Series: Indian Tribal Series

Series by cover

1–8 of 41 ( next | show all )

Works (41)

The Anishinabe of the Minnesota Chippewa tribe by Timothy G. Roufs
The Apache people by Henry F. Dobyns
The Cherokee people by Earl Boyd Pierce
The Chickasaw people by W. David Baird
The Chitimacha people by Herbert T. Hoover
The Choctaw people by W. David Baird
The Cocopah people by Anita Alvarez de Williams
The Comanche people by Joseph H. Cash
The Coushatta people by Bobby H. Johnson
The Creek people by Donald Edward Green
The Crow people by Dale K. McGinnis
The Eskimo people of Savoonga by Robert E. Ackerman
The Florida Seminole people by Charles H. Fairbanks
The Havasupai people by Henry F. Dobyns
The Hopi people by Robert C. Euler
The Indian Tribal Series [complete set] by John I. Griffin
The Kalispel people by Robert C. Carriker
The Kaw people by William E. Unrau
The Kenaitze people by Robert E. Ackerman
The Kickapoo people by George R. Nielsen
The Mescalero Apache people by Henry F. Dobyns
The Modoc by Odie B. Faulk
The Narragansett people by Ethel Boissevain
The Navajo people by Henry F. Dobyns
The Oneida people by Cara Elizabeth Richards
The Osage people by W. David Baird
The Otoe-Missouria People by R. David Edmunds
The Ottawa people by Joseph H. Cash
The Paiute people by Robert C. Euler
The Papago People by Henry F. Dobyns
The Pawnee people by Carl N Tyson
The People Called Wichita by William W. Newcomb
The Ponca people by Joseph H. Cash
The Potawatomi People by Joseph H. Cash
The Quapaw People by W. David Baird
The Seneca people by George H. J. Abrams
The Sioux People by Joseph H. Cash
The Southern Ute People by Robert W. Delaney
The Three Affiliated Tribes (Mandan, Arikara, and Hidatsa) by Joseph H. Cash
The Walapai people by Henry F. Dobyns
The Yakima people by Richard D. Daugherty

Related tags


  1. The Last Free Chief of the Modoc Nation: An Allegory by Patricia Gale Waters Boyer (2001)
  2. Modoc: The Tribe That Wouldn't Die by Cheewa James (2008)
  3. The Chumash (Indians of North America) by Robert O. Gibson (1990)
  4. The two worlds of the Washo, an Indian tribe of California and Nevada by James F. Downs (1966)
  5. Red Man's America by Ruth Murray Underhill (1956)
  6. The Quapaw Indians: A History of the Downstream People by W. David Baird (1980)
  7. The Way We Lived: California Indian Stories, Songs & Reminiscences by Malcolm Margolin (1981)
  8. The kachina and the cross : Indians and Spaniards in the early Southwest by Carroll L. Riley (1999)
  9. California Indians : primary resources : a guide to manuscripts, artifacts, documents, serials, music, and illustrations by Sylvia Brakke Vane (1977)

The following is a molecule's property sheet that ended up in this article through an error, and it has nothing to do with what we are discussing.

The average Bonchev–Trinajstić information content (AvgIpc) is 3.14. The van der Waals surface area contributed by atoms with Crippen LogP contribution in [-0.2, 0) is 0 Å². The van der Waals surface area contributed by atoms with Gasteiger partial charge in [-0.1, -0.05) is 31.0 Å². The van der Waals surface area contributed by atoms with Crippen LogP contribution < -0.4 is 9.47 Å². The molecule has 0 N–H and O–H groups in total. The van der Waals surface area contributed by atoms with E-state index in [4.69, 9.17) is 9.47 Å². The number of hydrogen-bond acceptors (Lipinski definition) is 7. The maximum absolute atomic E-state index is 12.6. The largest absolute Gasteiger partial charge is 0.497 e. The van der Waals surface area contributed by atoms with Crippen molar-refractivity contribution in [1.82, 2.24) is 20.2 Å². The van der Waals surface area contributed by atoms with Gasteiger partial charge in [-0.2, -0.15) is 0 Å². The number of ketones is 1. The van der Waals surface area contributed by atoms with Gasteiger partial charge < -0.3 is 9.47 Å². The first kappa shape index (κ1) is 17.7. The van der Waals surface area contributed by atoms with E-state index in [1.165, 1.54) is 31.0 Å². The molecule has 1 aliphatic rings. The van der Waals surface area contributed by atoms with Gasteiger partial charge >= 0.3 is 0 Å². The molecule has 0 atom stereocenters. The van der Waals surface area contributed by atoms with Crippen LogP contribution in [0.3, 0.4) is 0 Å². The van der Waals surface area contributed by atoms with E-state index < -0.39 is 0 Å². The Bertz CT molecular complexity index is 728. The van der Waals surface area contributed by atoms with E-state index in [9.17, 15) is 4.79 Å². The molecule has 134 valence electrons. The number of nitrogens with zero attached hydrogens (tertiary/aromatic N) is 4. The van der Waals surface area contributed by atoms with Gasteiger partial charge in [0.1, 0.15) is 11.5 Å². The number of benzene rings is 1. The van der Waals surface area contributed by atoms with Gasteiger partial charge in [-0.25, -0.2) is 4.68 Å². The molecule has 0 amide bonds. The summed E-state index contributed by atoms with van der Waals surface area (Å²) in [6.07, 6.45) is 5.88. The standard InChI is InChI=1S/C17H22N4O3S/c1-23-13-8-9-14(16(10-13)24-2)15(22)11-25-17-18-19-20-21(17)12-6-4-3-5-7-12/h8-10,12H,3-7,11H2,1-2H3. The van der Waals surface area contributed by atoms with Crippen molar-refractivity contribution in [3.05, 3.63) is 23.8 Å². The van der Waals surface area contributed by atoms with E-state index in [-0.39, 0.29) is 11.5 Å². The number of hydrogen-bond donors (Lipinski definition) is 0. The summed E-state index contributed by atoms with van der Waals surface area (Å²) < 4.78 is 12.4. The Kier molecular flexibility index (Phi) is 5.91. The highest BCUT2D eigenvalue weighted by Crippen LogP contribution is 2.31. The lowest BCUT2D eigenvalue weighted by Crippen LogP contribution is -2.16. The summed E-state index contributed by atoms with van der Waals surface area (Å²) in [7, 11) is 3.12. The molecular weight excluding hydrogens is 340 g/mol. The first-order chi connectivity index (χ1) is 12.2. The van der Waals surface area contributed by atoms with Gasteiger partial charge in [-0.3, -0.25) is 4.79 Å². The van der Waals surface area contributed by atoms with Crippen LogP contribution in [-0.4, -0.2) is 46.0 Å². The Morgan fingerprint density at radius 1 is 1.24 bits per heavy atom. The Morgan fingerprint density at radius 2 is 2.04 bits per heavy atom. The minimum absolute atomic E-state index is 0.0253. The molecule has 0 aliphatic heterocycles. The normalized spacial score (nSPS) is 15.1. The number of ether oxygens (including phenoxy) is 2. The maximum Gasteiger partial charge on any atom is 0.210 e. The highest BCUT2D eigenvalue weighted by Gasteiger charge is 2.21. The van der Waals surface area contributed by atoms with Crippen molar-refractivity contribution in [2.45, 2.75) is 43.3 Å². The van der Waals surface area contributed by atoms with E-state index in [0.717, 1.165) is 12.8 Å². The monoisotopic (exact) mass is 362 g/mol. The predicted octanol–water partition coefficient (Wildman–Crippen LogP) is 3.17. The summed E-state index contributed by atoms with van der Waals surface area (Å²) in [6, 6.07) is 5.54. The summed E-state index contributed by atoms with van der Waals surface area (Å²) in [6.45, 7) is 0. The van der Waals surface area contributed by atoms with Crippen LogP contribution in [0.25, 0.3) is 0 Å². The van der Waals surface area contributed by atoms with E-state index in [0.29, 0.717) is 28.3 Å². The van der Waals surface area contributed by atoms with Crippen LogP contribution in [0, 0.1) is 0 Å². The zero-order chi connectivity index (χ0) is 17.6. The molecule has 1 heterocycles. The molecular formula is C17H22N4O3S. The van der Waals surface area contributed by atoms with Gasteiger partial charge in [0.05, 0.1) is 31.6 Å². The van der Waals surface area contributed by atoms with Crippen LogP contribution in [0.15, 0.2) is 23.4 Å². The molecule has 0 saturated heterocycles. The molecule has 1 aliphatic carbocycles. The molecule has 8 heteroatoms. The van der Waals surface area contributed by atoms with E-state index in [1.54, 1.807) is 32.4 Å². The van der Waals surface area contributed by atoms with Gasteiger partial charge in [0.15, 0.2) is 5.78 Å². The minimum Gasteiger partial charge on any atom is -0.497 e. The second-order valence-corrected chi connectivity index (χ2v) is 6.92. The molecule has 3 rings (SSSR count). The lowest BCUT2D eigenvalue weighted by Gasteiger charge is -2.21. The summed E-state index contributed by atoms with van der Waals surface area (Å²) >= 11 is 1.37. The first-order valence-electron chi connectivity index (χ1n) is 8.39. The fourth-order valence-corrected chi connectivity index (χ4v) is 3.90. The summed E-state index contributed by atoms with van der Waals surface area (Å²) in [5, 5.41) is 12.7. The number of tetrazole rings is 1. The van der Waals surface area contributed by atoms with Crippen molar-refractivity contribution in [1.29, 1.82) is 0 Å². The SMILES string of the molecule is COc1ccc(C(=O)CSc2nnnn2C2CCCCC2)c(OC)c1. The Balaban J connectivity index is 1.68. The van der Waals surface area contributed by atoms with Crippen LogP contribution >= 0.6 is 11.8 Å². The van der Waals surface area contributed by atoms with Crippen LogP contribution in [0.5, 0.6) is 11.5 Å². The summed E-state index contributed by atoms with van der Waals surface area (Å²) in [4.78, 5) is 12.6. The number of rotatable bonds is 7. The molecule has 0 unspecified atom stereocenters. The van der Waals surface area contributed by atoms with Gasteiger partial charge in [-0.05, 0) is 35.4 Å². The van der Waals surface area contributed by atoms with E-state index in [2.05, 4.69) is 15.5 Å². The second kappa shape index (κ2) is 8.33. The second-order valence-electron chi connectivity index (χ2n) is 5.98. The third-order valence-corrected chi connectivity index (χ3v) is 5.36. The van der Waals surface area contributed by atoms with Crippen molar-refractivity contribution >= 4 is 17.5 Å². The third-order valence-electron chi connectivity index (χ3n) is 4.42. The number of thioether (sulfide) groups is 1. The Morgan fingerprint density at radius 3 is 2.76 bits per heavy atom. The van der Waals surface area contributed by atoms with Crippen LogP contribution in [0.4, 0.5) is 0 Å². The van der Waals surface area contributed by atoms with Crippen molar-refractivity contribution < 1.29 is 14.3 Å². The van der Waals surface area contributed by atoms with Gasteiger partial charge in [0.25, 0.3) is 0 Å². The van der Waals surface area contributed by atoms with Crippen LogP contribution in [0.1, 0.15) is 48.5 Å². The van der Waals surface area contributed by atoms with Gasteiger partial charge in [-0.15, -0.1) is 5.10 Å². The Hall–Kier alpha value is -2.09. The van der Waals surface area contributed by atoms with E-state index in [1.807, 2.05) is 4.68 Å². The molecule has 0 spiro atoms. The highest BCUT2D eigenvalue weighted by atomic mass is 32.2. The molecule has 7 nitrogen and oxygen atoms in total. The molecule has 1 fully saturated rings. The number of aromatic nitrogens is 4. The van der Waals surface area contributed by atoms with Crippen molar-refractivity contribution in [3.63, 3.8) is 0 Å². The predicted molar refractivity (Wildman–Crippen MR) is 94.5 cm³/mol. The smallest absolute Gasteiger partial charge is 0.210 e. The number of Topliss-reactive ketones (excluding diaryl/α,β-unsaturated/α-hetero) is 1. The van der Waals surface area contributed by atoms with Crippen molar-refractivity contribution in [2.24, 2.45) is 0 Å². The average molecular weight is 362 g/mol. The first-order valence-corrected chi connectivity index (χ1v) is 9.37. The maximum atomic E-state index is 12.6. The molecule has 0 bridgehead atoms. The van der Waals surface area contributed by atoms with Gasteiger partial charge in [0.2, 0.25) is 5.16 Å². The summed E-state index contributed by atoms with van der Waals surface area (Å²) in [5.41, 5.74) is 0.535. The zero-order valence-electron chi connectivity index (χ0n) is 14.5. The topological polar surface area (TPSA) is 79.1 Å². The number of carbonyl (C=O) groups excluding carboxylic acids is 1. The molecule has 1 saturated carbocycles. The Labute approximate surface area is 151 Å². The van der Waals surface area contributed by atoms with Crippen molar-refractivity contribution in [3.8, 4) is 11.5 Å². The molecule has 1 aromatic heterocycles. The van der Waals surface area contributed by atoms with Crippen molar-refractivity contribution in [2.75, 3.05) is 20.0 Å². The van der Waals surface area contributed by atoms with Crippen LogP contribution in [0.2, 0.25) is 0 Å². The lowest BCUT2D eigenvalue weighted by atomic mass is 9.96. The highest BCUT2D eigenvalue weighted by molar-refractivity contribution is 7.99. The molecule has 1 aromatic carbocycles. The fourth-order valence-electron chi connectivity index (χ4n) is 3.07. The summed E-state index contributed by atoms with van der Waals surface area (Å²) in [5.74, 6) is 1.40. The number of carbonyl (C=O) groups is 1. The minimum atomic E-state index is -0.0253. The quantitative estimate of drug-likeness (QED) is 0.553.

10. The Kit Carson campaign : the last great Navajo war by Clifford E. Trafzer (1982)
  11. Captain Jack, Modoc renegade by Doris Palmer Payne (1958)
  12. The Indian Frontier of the American West, 1846-1890 by Robert M. Utley (1905)
  13. Hell With the Fire Out: A History of the Modoc War by Arthur J. Quinn (1997)
  14. Authentic Indian Designs by Maria Naylor (1975)
  15. The Long Death: The Last Days of the Plains Indians by Ralph K. Andrist (1964)

Series description

The Indian Tribal Series (1971-1976) was a series of non-fiction books released in association with a series of sterling silver medallions by the Franklin Mint, representing Indian tribes of the United States. 


How do series work?

To create a series or add a work to it, go to a "work" page. The "Common Knowledge" section now includes a "Series" field. Enter the name of the series to add the book to it.

Works can belong to more than one series. In some cases, as with Chronicles of Narnia, disagreements about order necessitate the creation of more than one series.

Tip: If the series has an order, add a number or other descriptor in parenthesis after the series title (eg., "Chronicles of Prydain (book 1)"). By default, it sorts by the number, or alphabetically if there is no number. If you want to force a particular order, use the | character to divide the number and the descriptor. So, "(0|prequel)" sorts by 0 under the label "prequel."

What isn't a series?

Series was designed to cover groups of books generally understood as such (see Wikipedia: Book series). Like many concepts in the book world, "series" is a somewhat fluid and contested notion. A good rule of thumb is that series have a conventional name and are intentional creations, on the part of the author or publisher. For now, avoid forcing the issue with mere "lists" of works possessing an arbitrary shared characteristic, such as relating to a particular place. Avoid series that cross authors, unless the authors were or became aware of the series identification (eg., avoid lumping Jane Austen with her continuators).

Also avoid publisher series, unless the publisher has a true monopoly over the "works" in question. So, the Dummies guides are a series of works. But the Loeb Classical Library is a series of editions, not of works.

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